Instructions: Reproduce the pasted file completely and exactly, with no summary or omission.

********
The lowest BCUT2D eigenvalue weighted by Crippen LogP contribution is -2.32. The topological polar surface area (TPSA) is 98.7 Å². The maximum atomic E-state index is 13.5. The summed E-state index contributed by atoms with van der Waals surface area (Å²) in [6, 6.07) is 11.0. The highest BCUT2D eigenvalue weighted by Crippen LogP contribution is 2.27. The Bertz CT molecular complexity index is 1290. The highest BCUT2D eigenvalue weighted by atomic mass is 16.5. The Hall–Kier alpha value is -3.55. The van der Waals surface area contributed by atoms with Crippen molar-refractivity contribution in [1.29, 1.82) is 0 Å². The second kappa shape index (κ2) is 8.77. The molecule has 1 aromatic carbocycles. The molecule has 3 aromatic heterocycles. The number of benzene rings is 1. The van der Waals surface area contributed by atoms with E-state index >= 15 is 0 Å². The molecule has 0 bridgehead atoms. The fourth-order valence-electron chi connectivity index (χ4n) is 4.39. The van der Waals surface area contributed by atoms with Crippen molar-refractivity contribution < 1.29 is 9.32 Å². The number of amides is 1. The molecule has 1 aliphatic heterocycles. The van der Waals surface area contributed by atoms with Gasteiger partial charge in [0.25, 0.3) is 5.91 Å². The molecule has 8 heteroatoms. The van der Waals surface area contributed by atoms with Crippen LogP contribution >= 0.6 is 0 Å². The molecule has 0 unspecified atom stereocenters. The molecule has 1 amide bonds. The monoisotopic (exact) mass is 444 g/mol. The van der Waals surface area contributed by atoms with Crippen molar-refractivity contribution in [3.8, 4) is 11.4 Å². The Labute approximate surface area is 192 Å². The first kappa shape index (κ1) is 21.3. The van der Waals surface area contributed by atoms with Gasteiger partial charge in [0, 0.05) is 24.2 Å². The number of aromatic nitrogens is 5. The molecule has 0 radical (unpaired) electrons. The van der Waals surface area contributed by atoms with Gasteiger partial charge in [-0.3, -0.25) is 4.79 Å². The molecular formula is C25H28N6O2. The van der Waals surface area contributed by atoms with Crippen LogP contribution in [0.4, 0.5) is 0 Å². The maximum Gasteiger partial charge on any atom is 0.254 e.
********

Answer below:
The lowest BCUT2D eigenvalue weighted by Crippen LogP contribution is -2.32. The topological polar surface area (TPSA) is 98.7 Å². The maximum atomic E-state index is 13.5. The summed E-state index contributed by atoms with van der Waals surface area (Å²) in [6, 6.07) is 11.0. The highest BCUT2D eigenvalue weighted by Crippen LogP contribution is 2.27. The Bertz CT molecular complexity index is 1290. The highest BCUT2D eigenvalue weighted by atomic mass is 16.5. The Hall–Kier alpha value is -3.55. The van der Waals surface area contributed by atoms with Crippen molar-refractivity contribution in [1.29, 1.82) is 0 Å². The second kappa shape index (κ2) is 8.77. The molecule has 1 aromatic carbocycles. The molecule has 3 aromatic heterocycles. The number of benzene rings is 1. The van der Waals surface area contributed by atoms with E-state index >= 15 is 0 Å². The molecule has 0 bridgehead atoms. The fourth-order valence-electron chi connectivity index (χ4n) is 4.39. The van der Waals surface area contributed by atoms with Crippen molar-refractivity contribution < 1.29 is 9.32 Å². The number of amides is 1. The molecule has 1 aliphatic heterocycles. The van der Waals surface area contributed by atoms with Gasteiger partial charge in [0.25, 0.3) is 5.91 Å². The molecule has 8 heteroatoms. The van der Waals surface area contributed by atoms with Crippen LogP contribution >= 0.6 is 0 Å². The molecule has 0 unspecified atom stereocenters. The molecule has 1 amide bonds. The monoisotopic (exact) mass is 444 g/mol. The van der Waals surface area contributed by atoms with Crippen molar-refractivity contribution in [3.8, 4) is 11.4 Å². The Labute approximate surface area is 192 Å². The first kappa shape index (κ1) is 21.3. The van der Waals surface area contributed by atoms with Gasteiger partial charge in [0, 0.05) is 24.2 Å². The number of aromatic nitrogens is 5. The molecule has 0 radical (unpaired) electrons. The van der Waals surface area contributed by atoms with Gasteiger partial charge in [-0.3, -0.25) is 4.79 Å². The molecular formula is C25H28N6O2. The van der Waals surface area contributed by atoms with Crippen LogP contribution in [0.4, 0.5) is 0 Å². The maximum Gasteiger partial charge on any atom is 0.254 e.